WHAT: Iowa State (0-2) vs. Appalachian State (2-0)
WHEN: Thursday, 4:30 p.m.
WHERE: Myrtle Beach, S.C.
MYRTLE BEACH – Entering the season, most fans understood that Iowa State would likely take a step back from its six-year stretch of NCAA Tournament berths. Nobody saw an 0-2 start coming that would include a drubbing at the hands of Milwaukee inside the hallowed grounds of Hilton Coliseum though.
Perhaps a long road trip is exactly what this young team needs.
Iowa State will look to get off of the goose egg against Appalachian State (2-0), who was picked to finish 11th (out of 12) in the Sun Belt this season on Thursday at 4:30 (ESPNU).
Here are three things to know on this game, followed by additional notes.
1 – Reinforcements are coming: Iowa State desperately could have used Cameron Lard on Monday night vs. Milwaukee, specifically when it comes to help with interior defense. Along with Lard, Princeton graduate transfer Hans Brase is scheduled to make his Iowa State debut as well.
Lard missed the first two games (plus the exhibition) due to a coach’s decision (disciplinary).
Brase has been slowly recovering from a torn ACL that he suffered as a junior.
Both Cyclones will bring something new to the roster that has lacked during the first two games.
For Lard, it’s a defensive presence in the middle. His game his been compared to Jameel McKay’s. Look for Lard to be a rim-runner early in his Iowa State career and develop more from there. Talent wise, he should be a starter before too long, that’s assuming that he can sty out of Steve Prohm’s doghouse.
Brase will bring leadership to the Cyclones. Prohm often describes Brase as a calming presence within a group of youngsters. He’s got a long body and should also help spread the floor offensively, which Iowa State desperately needs.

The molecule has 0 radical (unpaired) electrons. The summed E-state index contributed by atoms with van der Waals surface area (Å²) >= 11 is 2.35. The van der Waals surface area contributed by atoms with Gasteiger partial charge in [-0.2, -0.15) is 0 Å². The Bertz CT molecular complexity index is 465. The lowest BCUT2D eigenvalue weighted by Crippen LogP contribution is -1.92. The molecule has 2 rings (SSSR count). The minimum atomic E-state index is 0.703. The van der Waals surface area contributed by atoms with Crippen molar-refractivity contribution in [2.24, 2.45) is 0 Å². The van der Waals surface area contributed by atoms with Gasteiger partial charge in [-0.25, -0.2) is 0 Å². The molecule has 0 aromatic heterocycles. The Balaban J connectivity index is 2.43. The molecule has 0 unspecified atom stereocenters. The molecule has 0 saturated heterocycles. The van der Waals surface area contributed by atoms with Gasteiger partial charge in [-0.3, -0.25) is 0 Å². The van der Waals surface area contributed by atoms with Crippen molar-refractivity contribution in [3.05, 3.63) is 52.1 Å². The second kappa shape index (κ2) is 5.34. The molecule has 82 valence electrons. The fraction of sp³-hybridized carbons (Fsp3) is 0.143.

As for how much Brase will play, stay tuned. Look for him to play early in the first half so the staff can evaluate how he’s getting around.
“Hans just bring experience,” said junior Nick Weiler-Babb. “He has been at a great program for three or four years. He’s smart and knowns how to play. He’s a vocal leader out on the court. Cam just brings energy. He is smart out there on the court.”
2 – Iowa State needs confidence: Same story as following the Missouri game, only accentuated. These guys need something positive to happen. The young Cyclones need to have some fun playing basketball.
3 – The guy to stop: Appalachian State head coach Jim Fox has been quoted saying that senior Ronshad Shabazz is a future pro. He’s averaged just over 26 points per game in App State’s two wins – one game vs. DII Toccoa Falls that the Mountaineers won by 101 points – for real (the final score was 135-34).
Joking aside, the 6-foot-5, 217-pound junior is a big time scorer who can fill it up in a hurry. Shabazz, who averaged 16.7 points per game as a sophomore, was recently tabbed as a Preseason Second Team All-Sun Belt member after earning third-team honors a year ago.
“They have kind of moved him to the point guard this year,” said Iowa State assistant coach Neil Berry, who had the scout on this game. “He led them in scoring last year. He can really score the ball in a lot of different ways. He’s really good with the catch and shoot if he has his feet set. This year though he is at the point and he is attacking more in transition. The ball is in his hands more. They run a lot of ball screens for him.”
Know the opponent….
COACH: Third-year head coach Jim Fox is credited as one of the men who recruited Steph Curry to Davidson. Not bad. He’s got a 30-60 record over two years of leading the Mountaineers.
GROWING UP: Appalachian State was one of the 10 youngest programs in college basketball last season. The majority of that team that won nine games is back for 2017-18.
THE FRONTCOURT: The majority of Appalachian State’s returners come in the frontcourt. A 6-foot-8, 240-pound senior named Griffin Kinney will be a load. Tyrell Johnson, a 6-foot-8 junior and Isaac Johnson, a 6-foot-9 sophomore, are also worth noting. Tyrell Johnson is second on the team in scoring through two games at 17.0 per.
STYLE OF PLAY: “They push the pace and really try to score early,” said Berry. “That will put some pressure on our defense.”